Differentiation capacity of hESC lines carrying a 20q11.21 amplification

Christina Markouli, Mieke Geens, Dominika Dziedzicka, Joery De Kock, Karen Sermon, Claudia Spits

Research output: Unpublished contribution to conferenceUnpublished abstract


Being present in over 20% of human embryonic stem cell (hESC) lines worldwide, a gain of 20q11.21 is one of the most recurrent chromosomal abnormalities in hESC. The smallest region of amplification comprises 3 genes: BCL2L1, ID1 and HM13. Bcl-xL, the predominantly expressed isoform of BCL2L1, has an anti-apoptotic function and is responsible for the selective advantage during culture of hESC carrying the 20q11.21 amplification. ID1 plays an important role in maintaining pluripotency while HM13 has no known implication in this phenomenon. Two independent studies have thoroughly described the mechanism behind the selective advantage of the mutation, but important information on whether it influences differentiation is nevertheless still lacking. We aimed to compare the behavior of genetically normal hESC lines to that of lines carrying a gain of 20q11.21, after spontaneous and lineage directed differentiation. We studied 3 pairs of in-house derived hESC lines for their differentiation capacity towards the mesodermal lineage (osteoprogenitor-like cells) and endodermal lineage (definitive endoderm), as well as after embryoid body formation. We used gene expression data (mRNA and protein levels) to assess the overall onset of differentiation and the probability of the mutant lines retaining higher numbers of undifferentiated cells after differentiation. We observed comparable differentiation efficiency among all pairs of lines with small inter-line variability, which is a frequently observed phenomenon. Moreover, the mutant lines consistently expressed low levels of pluripotency markers (POU5F1 and NANOG) after differentiation excluding an influence of the extra copy(ies) of ID1. However, immunohistochemistry suggested an improved cell survival of the mutant cells during differentiation. Moreover, mutant cells appear to survive in the differentiation media better than their normal counterparts, regardless of whether the cells differentiated to the intended cell type or not. Further quantification of apoptosis to confirm this hypothesis is ongoing. Overall our study suggests that aberrant cells display similar differentiation ability (whether in a spontaneous or lineage-specific way), but maintain a character that is less prone to apoptosis throughout the process of differentiation.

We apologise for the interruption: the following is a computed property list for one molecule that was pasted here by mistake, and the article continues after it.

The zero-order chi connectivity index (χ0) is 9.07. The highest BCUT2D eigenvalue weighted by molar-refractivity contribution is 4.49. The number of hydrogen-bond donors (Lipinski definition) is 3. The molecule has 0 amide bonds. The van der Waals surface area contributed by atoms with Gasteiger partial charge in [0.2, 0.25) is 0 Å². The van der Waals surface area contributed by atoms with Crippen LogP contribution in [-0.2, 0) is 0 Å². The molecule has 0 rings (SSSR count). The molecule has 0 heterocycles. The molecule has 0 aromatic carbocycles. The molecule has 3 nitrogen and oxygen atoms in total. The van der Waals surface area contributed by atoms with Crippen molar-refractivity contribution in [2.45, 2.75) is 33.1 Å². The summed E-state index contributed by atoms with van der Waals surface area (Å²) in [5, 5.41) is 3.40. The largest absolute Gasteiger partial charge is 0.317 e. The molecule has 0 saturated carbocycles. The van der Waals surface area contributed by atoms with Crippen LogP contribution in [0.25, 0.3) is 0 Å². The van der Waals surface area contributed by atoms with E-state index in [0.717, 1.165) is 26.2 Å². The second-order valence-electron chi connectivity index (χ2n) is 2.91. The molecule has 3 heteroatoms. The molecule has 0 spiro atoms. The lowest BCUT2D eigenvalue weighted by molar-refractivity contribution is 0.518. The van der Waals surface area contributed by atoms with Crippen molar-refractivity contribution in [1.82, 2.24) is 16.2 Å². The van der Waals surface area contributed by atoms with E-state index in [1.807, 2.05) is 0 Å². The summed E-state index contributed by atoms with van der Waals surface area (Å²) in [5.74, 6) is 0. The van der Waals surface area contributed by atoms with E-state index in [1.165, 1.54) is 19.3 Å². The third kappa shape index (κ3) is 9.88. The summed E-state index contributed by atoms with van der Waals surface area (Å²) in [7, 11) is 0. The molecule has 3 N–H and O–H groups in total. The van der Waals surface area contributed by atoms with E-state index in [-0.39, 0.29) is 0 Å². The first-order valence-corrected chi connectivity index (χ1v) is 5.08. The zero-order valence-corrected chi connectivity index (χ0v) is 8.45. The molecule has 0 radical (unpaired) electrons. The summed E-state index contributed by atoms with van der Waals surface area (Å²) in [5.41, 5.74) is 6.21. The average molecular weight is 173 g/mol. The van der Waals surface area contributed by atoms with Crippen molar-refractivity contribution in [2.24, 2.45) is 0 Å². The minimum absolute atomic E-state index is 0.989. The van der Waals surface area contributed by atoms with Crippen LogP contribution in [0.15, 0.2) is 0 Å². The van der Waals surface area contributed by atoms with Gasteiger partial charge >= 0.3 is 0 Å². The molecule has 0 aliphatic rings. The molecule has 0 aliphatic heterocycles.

Original languageEnglish
Publication statusUnpublished - 2016
Event8th Annual Meeting of the International Society for Stem Cell Research - San Francisco, United States
Duration: 16 Jun 201019 Jun 2010


Conference8th Annual Meeting of the International Society for Stem Cell Research
Abbreviated titleISSCR 2010
Country/TerritoryUnited States
CitySan Francisco


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